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The Childhood Trauma That Triples Psychotic Disorder Risk

The Childhood Trauma That Triples Psychotic Disorder Risk post image

Psychotic disorders, like schizophrenia, are those that involve becoming detached from reality.

Being involved in sibling bullying triples the risk of psychotic disorders in adulthood, new research finds.

The risk is tripled whether the person is the victim or the bully.

A child who is bullied at home and at school has four times the chance of developing a psychotic disorder later on.

Psychotic disorders, like schizophrenia, are those that involve becoming detached from reality.

This could include experiencing hallucinations, delusions or paranoid thoughts.

Professor Dieter Wolke, study co-author, said:

“Bullying by siblings has been until recently widely ignored as a trauma that may lead to serious mental health problems such as psychotic disorder.

“Children spend substantial time with their siblings in the confinement of their family home and if bullied and excluded, this can lead to social defeat and self-blame and serious mental health disorder — as shown here for the first time.”

The results come from a study of 3,600 children who were followed over six years.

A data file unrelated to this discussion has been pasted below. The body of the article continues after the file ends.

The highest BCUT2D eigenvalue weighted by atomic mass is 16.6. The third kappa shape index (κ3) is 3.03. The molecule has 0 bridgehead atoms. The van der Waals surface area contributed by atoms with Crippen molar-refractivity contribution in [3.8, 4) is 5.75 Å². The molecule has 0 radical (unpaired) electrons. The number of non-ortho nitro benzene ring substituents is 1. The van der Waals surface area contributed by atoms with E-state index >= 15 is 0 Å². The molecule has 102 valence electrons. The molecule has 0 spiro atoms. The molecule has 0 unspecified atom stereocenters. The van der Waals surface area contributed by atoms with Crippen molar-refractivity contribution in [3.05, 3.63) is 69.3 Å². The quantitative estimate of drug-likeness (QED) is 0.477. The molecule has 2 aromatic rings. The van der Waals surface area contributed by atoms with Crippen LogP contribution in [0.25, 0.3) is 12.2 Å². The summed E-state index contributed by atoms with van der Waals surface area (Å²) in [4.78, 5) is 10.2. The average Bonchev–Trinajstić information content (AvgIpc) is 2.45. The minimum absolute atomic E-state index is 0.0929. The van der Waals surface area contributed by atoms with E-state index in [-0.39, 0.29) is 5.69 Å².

Of these, 664 children were victims of sibling bullying, 486 pure bullies and 771 were both bullies and victims.

The results showed that the more frequently they were involved in sibling bullying, the higher the chance they would develop a psychotic mental health problem.

Those who reported being involved in sibling bullying — as either bully or victim — had two to three times the risk of developing a psychotic disorder later on.

Slava Dantchev, the study’s first author, said:

“If the bullying occurs at home and at school the risk for psychotic disorder is even higher. These adolescents have no safe place.

Although we controlled for many pre-existing mental health and social factors, it cannot be excluded that the social relationship problems may be early signs of developing serious mental health problems rather than their cause.”

The study was published in the journal Psychological Medicine (Dantchev et al., 2018).